r_{k-1} - 2r_k + r_{k+1}  =  \sum_{j,a_{t,j} > k-1} (a_{t,j} - k + 1) - 2 \sum_{j,a_{t,j} > k} (a_{t,j} - k) + \sum_{j,a_{t,j} > k+1} (a_{t,j} - k - 1)
 =  \sum_{j,a_{t,j} > k+1} (a_{t,j} - k+1 - 2(a_{t,j}-k) + a_{t,j}-k-1) + \sum_{j,a_{t,j} = k+1} (a_{t,j} - k + 1 - 2(a_{t,j}-k) + \sum_{j,a_{t,j} = k} (a_{t,j} - k + 1)
 =  \sum_{j,a_{t,j} = k} 1

This final sum is precisely the number of Jordan blocks with eigenvalue \lambda_t and having size k, as desired.

Compute the Jordan canonical form of a given matrix over a finite field

Let p be a prime. Compute the Jordan canonical form over \mathbb{F}_p of the n \times n matrix whose diagonal entries are 0 and whose off-diagonal entries are 1. (n \geq 2)


Let A = [1 - \delta_{i,j}]. The computation we carried out here shows that (A - (n-1)I)(A+I) = 0 over \mathbb{F}_p (indeed, over any ring with 1). So the minimal polynomial of A divides (x-(n-1))(x+1). Note that A-(n-1)I and A+I are nonzero (any off-diagonal entry is 1), so the minimal polynomial of A is precisely m(x) = (x-(n-1))(x+1).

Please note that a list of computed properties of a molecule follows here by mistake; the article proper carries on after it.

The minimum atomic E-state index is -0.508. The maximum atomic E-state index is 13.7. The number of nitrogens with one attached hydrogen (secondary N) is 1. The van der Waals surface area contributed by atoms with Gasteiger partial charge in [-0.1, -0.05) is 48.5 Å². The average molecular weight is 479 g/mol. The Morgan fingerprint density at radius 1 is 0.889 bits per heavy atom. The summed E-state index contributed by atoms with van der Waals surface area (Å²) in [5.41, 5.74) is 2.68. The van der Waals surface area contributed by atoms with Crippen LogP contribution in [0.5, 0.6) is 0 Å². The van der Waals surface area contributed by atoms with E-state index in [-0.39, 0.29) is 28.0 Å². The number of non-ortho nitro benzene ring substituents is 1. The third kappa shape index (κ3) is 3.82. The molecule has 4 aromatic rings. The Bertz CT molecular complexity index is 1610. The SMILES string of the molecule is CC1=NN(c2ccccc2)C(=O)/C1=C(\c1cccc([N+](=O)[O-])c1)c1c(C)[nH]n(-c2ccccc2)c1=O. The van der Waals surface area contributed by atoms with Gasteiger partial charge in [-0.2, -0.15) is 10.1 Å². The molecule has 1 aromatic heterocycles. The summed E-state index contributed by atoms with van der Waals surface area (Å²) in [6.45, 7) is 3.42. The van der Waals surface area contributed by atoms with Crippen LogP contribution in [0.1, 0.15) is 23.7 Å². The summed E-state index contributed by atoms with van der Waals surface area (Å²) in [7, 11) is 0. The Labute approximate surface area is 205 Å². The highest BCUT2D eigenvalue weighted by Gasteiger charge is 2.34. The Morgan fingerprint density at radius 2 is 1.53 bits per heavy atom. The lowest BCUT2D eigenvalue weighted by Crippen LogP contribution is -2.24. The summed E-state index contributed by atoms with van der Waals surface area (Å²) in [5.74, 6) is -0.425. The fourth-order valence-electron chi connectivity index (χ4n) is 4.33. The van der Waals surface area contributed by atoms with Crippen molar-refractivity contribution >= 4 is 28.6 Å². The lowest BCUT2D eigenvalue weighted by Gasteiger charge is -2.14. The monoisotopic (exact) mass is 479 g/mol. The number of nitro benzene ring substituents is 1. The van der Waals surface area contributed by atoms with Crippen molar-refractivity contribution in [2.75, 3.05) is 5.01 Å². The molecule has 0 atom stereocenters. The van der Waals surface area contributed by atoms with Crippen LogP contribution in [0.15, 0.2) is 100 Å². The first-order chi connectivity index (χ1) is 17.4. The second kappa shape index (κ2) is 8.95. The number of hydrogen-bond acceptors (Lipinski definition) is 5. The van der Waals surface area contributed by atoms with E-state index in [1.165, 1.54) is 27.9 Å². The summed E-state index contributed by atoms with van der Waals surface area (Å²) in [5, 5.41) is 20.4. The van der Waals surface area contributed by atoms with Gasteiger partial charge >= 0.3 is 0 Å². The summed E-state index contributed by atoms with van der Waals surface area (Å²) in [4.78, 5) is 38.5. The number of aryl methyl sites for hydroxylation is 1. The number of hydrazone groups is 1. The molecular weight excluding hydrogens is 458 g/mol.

Let V = \mathbb{F}_p^n be an \mathbb{F}_p[x]-module via A as usual. Now the invariant factors m_k(x) of V divide m(x), and we have V = \bigoplus_k \mathbb{F}[x]/(m_k(x)).

We claim that (A+I)V has dimension 1 over \mathbb{F}_p. Indeed, if v = [v_1\ \ldots\ v_n]^\mathsf{T}, then (A+I)v = (\sum v_i)[1\ \ldots\ 1]^\mathsf{T}.